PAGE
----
"The better we know our customer, the more effectively we can market to them." This has been true since cavemen traded animal skins for berries. But it was with the advent of the Internet that marketers suddenly had the tools to truly understand their consumers in real time. First it was websites and email marketing, followed by social media marketing. More recently, marketers have turned to inbound marketing, in which they gently "prod" customers with valued content, until the customer signals they are ready to engage.

Now there’s "context marketing." Context marketing, in the words of one marketing firm, “uses technology to glean insight on the person behind your persona, and deliver customized messages in a way that most appeals to that individual.” But what do we mean by context?

What is Context?

Anind K. Dey, associate professor at Carnegie Mellon University’s Human-Computer Interaction Institute explains that when humans talk with humans, they are able to use implicit situational information, or context, to increase the richness of their interactions. But transferring the understanding of situational information to a world where people interact with computers has been very difficult.

This is now changing. The technologies built into smartphones and tablets, social networking sites and commercial cloud services are generating a goldmine of marketing data. These data can be then mined to achieve new levels of situational awareness. But what exactly are the technologies behind context marketing?

The Technologies Behind Context Marketing

Four new technologies are providing the ingredients necessary to understand situational awareness; they are:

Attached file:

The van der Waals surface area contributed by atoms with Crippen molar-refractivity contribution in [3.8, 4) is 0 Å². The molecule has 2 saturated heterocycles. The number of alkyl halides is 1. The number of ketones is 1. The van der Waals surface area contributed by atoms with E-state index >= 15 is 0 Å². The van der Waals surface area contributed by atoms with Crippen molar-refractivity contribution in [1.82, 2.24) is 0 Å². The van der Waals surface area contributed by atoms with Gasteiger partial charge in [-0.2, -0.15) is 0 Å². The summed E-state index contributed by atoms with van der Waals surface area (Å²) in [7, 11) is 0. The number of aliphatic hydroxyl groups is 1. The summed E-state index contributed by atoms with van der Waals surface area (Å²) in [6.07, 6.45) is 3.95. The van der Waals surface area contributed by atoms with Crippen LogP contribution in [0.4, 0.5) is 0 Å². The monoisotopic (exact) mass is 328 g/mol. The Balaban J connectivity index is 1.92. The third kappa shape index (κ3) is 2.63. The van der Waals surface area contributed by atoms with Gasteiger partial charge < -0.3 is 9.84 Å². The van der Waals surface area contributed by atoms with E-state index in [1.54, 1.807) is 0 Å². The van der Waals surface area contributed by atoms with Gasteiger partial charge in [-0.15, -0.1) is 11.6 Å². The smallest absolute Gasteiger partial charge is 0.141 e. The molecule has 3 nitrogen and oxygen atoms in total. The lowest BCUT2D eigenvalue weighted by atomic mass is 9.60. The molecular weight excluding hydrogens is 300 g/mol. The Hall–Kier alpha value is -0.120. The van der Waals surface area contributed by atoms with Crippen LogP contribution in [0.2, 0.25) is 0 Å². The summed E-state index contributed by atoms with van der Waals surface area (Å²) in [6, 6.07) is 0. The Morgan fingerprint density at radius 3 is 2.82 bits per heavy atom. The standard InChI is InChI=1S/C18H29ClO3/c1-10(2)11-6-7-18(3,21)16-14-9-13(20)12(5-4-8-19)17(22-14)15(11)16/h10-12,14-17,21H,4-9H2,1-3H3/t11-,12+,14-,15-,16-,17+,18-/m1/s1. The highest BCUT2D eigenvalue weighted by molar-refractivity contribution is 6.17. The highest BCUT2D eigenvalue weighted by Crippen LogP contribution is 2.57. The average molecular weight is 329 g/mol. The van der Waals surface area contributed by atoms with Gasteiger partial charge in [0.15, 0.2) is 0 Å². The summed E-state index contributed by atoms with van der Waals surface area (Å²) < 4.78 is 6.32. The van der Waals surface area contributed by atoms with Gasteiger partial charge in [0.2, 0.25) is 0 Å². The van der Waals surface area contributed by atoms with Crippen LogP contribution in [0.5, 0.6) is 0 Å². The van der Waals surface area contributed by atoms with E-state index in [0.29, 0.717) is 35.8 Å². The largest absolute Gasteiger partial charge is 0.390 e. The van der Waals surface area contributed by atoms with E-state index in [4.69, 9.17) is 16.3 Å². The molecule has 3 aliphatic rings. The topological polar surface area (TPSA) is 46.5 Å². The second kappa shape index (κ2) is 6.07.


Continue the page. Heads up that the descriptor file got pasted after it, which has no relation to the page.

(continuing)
• Cloud services – consumer services like search (e.g. Google, Bing), news and music (e.g. Flipboard, iTunes), shopping assistants (e.g. Amazon, Red Laser), and even productivity tools (e.g. Evernote, Microsoft Office Online) accumulate a wealth of user-related data that can be mined to understand users’ behavior, preferences, and habits.
  • Mobile devices – sensors in cellphones and tablets log data about the users’ movements, including how long they spend in each location. A 2008 study showed that even a small sample of mobile phone GPS records allow researchers to make highly accurate predictions about subscribers’ future whereabouts. When coupled with geo-data like store locations, marketers can infer much about what people are doing during the day.
  • Social networks – patterns of friend connections on Facebook, WhatsApp, LinkedIn, Twitter, SnapChat and other social networks provide insights about influence dynamics between friends and colleagues. When coupled with understanding the content being shared and discussed, marketers can obtain a rich view of a user’s persona.
  • Big data analytics – each of the previous three technologies provide the building blocks for marketers to craft a consumer profile from data. But putting the pieces together is a daunting task and one that new "big data" analytics tools are only now addressing. While many forms of context can be understood from simple interpretation of user data (see the next section), it is only when marketers will be able to cross-reference data supplied by many sources that the full promise context marketing will be realized.

By themselves, each one of these technologies can provide a particular snapshot of consumer behavior and preference. Used together, the technologies allow marketers to piece together a highly-accurate 360 view of each and every one of us. To date, combining information from multiple sources has been challenging, since each vendor collected data independently across each channel. But this is changing.